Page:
NEW YORK (AP) — Small businesses further cut their borrowing in March as they waited to see what the impact of federal budget cuts would be, according to an index released Wednesday.
The Thomson Reuters/PayNet Small Business Lending Index fell to 98.5 in March from a revised 105.4 in February. The index has fallen steadily since December as owners held back on expansion and spending on machinery and other capital investments.
The index is compiled from data on commercial loans and leases in PayNet's database. The company provides credit ratings on small businesses.
Other surveys have shown that small business owners were holding back from borrowing for big purchases and for hiring as they waited to see the effects of budget cuts that went into effect March 1. The full effect of the cuts isn't known yet. Among the small businesses most likely to be affected are those who are federal contractors or subcontractors.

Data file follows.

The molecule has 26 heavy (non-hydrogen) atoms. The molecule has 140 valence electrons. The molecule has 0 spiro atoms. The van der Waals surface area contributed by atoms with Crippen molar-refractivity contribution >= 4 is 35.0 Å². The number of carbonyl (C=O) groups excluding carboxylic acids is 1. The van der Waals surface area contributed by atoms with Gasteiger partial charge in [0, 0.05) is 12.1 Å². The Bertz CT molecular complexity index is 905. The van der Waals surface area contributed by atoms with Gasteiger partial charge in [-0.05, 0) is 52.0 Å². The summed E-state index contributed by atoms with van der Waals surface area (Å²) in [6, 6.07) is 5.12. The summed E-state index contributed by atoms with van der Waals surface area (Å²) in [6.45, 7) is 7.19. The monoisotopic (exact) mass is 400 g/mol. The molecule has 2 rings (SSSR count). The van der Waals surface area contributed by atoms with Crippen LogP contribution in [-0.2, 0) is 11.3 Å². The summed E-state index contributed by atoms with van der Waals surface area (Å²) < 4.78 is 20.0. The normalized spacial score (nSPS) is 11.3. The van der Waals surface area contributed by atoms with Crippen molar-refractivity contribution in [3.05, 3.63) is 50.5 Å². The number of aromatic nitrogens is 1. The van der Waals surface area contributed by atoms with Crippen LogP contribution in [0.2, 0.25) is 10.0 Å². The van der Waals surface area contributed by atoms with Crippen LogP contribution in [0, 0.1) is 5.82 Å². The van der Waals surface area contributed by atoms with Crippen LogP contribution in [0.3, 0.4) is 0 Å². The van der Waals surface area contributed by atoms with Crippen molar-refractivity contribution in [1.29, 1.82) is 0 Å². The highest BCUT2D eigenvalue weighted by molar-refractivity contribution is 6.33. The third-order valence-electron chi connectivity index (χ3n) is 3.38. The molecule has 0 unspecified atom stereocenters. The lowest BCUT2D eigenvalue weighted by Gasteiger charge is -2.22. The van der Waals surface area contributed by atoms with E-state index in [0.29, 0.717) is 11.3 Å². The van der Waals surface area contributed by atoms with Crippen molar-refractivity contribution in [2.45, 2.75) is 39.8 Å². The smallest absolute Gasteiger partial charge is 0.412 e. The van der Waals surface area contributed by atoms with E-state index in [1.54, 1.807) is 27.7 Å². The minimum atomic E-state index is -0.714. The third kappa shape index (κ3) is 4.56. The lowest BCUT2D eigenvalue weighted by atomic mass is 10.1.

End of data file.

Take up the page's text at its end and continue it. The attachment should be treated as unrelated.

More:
But borrowing has also been curtailed by ongoing concerns about the economy and companies' own sales. Many businesses have focused on paying down debt and have been reluctant to take out new loans or leases while the business climate remains uncertain.
The Thomson Reuters/Paynet findings were in line with a drop in orders for long-lasting U.S. factory goods during March. Orders fell 1.4 percent when aircraft and transportation equipment, which tends to be volatile, were excluded. That was a second straight monthly drop and another sign of small business caution.